An infection of herpes zoster virus (HZV) causes sores, called fever blisters. They are commonly known as cold sores. They are characterized by painful and eruptive fluid-filled blisters. They are highly contagious; the virus spreads from one infected person to another through the direct skin contact, or fluid from the erupted blisters.
Many times, people confuse these blisters with canker sores, as both occur in close proximity with each other. Unlike fever blisters, canker sores are caused by bacterial infection. Canker sores are non-contagious, and develop inside the mouth.
There are two types of herpes zoster virus, type 1 (HZV-1) and type 2 (HZV-2). Though both types have the potential to cause these blisters, more than 90 percent cases are caused by HZV-1. As per statistics, about 60 - 80 percent people carry this virus in the nerves cells of the face, and 90 percent people above 50 years are infected by HZV-1. The symptoms occur among 15 - 20 percent of people infected with HZV-1.
In general, these blisters develop in the gums, mouth, and skin of the lips, and around the mouth. Other noticeable symptoms are fever, enlarged lymph nodes (especially those present in the neck), and generalized body ache. It is common to have recurrent fever blisters after the initial outbreak of HZV. Some of the triggering factors for recurrence are fever, illnesses, stress, sunlight exposure, fatigue, infections, cold, allergies, skin trauma in the mouth area, and a weakened immune system.
The duration of fever blister outbreak lasts for about 9 - 12 days. There are five successive stages of fever blister, which are outlined as follows:
- Prodrome stage (Day1 - 2): After infection and/or activation of HZV, the infected individual experiences tingling, itching, and burning sensation in and around the mouth area.
- Blister stage (Day 2 - 3): Within 1 - 2 days, fluid-filled blisters develop in the infected areas.
- Weeping stage (Day 4 - 5): In the next 2 - 3 days, the blisters undergo ulceration or rupture, leading to formation of open sores. This ulcer or weeping stage is the most painful and contagious stage.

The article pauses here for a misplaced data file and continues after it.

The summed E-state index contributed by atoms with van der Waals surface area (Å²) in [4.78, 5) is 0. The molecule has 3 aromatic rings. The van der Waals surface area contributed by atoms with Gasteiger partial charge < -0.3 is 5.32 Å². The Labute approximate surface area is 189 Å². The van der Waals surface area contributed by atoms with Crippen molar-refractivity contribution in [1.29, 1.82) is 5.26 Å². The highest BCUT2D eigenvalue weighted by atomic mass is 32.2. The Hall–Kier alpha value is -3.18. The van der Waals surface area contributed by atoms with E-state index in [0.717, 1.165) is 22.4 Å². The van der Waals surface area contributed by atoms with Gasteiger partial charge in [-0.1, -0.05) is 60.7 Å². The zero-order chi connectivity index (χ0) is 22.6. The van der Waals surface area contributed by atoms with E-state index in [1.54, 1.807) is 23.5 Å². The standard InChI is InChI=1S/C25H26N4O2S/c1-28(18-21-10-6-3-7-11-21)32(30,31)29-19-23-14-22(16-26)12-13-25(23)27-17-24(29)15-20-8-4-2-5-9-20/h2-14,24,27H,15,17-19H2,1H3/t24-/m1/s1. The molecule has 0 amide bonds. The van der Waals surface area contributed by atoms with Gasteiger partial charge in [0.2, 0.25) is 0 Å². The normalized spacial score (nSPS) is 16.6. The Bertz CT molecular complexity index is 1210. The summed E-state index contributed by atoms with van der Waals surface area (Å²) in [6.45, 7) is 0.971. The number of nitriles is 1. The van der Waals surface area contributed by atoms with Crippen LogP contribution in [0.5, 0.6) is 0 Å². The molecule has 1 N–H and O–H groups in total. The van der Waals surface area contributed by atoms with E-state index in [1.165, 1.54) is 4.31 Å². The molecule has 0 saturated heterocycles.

- Crusting stage (Day 5 - 8): The blisters dry and crust over, which is known as crusting stage. The crusts or scabs so formed fall off eventually.
- Healing stage (Day 9 - 12): The last stage is the healing stage in which scabs flake off, healing the sores without scarring the skin tissue.
These blisters can be treated by following certain medications under the medical supervision. In case of first outbreak, it is essential to administer oral medications along with the topical ointments. Nevertheless, there are several home remedies that are effective for managing the symptoms and shortening the course of recurrent outbreaks.
» Ice Packs
Applying ice packs over the blisters provides soothing effect. Blister development can be prevented by the application of ice packs for about 5 - 10 minutes every hour in the prodrome stage.
» Tea Bags
One of the simple home remedies is application of tea bags to the infected areas. Tannic acid present in the tea has an antiviral property, which helps in preventing further development of these blisters.
» Aloe Vera
Aloe vera is another effective home remedy. Cut an aloe vera leaf lengthwise and remove the sap by using a spoon. Apply this aloe vera sap to the affected skin areas.
Honey, due to its natural antiviral property, is very effective in healing these blisters. Apply honey directly over the blisters regularly, in order to shorten the duration of the blisters.
Foods that contain vitamin B complex and folic acid should be included in the diet plan. On the contrary, foods rich in arginine such as chocolate, nuts, peanuts, oatmeal, and whole grains should be minimized. One should avoid coffee, spicy, and salty foods during the course of fever blisters.
In addition to these remedies, it is advisable to follow personal hygiene in order to prevent further spreading of the virus to other body parts. One should not share towels, toothbrush, cups, utensils, and other items that may have direct contact with the mouth. Use of sunscreen on the face and mouth helps in preventing recurrent outbreaks. Regular hand washing is recommended, especially after touching the blisters.